In mid-April at the MDC.C, around 200 PhD students, postdocs and Master's students took the chance to discuss their professional development with external experts, as well as with each other. There are a multitude of paths open to young scientists. Besides the classic academic career in research institutions or at universities, careers in industry research or the wider pharma sector beckon. Founding your own start-up company might be an option. Or developing an exciting career in science management or science communication.
“Career paths are rarely straightforward,” said Keely Bumsted O'Brien from Melbourne in her keynote speech. She is a former group leader and now Head of Scientific Education at the Walter and Eliza Hall Institute of Medical Research. Alongside Chiara Romagnani, Professor at the Charité in Berlin and at the German Rheumatism Research Centre, Dr. Bumsted O'Brien also recounted her own professional development. Her advice: “Take the time to think about what you really enjoy. Realise that it's OK to change your mind, it's OK to change your path and it's critical to be doing what you love. Opportunities whether they are presented or created, are there to be embraced.”
Many researchers embrace the offer to get their CVs checked by experts. This CV check has become a fixture of the Career Day. “Especially the different design requirements for academic versus industry CVs is challenging for scientists. For this reason, we have invited Dr. Cathrin Enke, an expert from one of the big pharma companies, to help our researchers adapt their CVs for applications to industry positions,” said Sandra Krull, Head of the MDC Postdoc Office. Equally helpful for many participants were the networking round tables, where they had the chance to get first-hand information from invited experts on career options in different areas, like science management, scientific publishing, entrepreneurship and academia.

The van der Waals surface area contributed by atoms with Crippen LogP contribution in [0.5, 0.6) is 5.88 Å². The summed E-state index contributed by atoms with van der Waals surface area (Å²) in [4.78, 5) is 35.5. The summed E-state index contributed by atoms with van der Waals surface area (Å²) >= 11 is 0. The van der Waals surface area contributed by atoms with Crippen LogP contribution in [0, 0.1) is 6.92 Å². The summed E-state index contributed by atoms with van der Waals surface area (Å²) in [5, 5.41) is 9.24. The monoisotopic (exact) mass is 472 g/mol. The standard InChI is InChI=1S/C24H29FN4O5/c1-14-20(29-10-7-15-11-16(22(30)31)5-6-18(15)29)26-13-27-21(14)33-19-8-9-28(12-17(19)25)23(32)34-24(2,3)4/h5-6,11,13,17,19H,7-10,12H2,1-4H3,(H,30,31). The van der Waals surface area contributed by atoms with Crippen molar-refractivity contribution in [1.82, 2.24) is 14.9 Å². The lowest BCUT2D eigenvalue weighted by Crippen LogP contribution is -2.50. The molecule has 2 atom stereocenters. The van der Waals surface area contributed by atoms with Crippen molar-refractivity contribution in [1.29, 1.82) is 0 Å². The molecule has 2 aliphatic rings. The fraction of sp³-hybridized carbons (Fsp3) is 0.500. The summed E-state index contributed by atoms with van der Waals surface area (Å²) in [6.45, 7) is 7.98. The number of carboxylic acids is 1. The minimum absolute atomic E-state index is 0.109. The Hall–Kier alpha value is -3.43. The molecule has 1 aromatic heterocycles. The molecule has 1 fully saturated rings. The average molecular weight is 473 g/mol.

Other invited experts were attracting avid attention by giving presentations on funding options (Deutsche Forschungsgemeinschaft (DFG), Alexander von Humboldt Foundation, Marie Curie, Charité Stiftung).
Two brand-new workshops delivered by companies were offered this year, covering the topics “Designing a Clinical Trial” and “Job Profiles in Clinical Research”. They were met with considerable enthusiasm and booked out immediately. Gustaaf Heynen, one of the participants, said: “The Parexel workshop about how clinical research is structured and what kind of positions are available for scientists in this field was very helpful. Parexel offers programs that prepare postgraduate scientists to join clinical research industry. As a life science scientist, these programs seem very much worthwhile to be considered as a next career move, if one is interested in clinical research."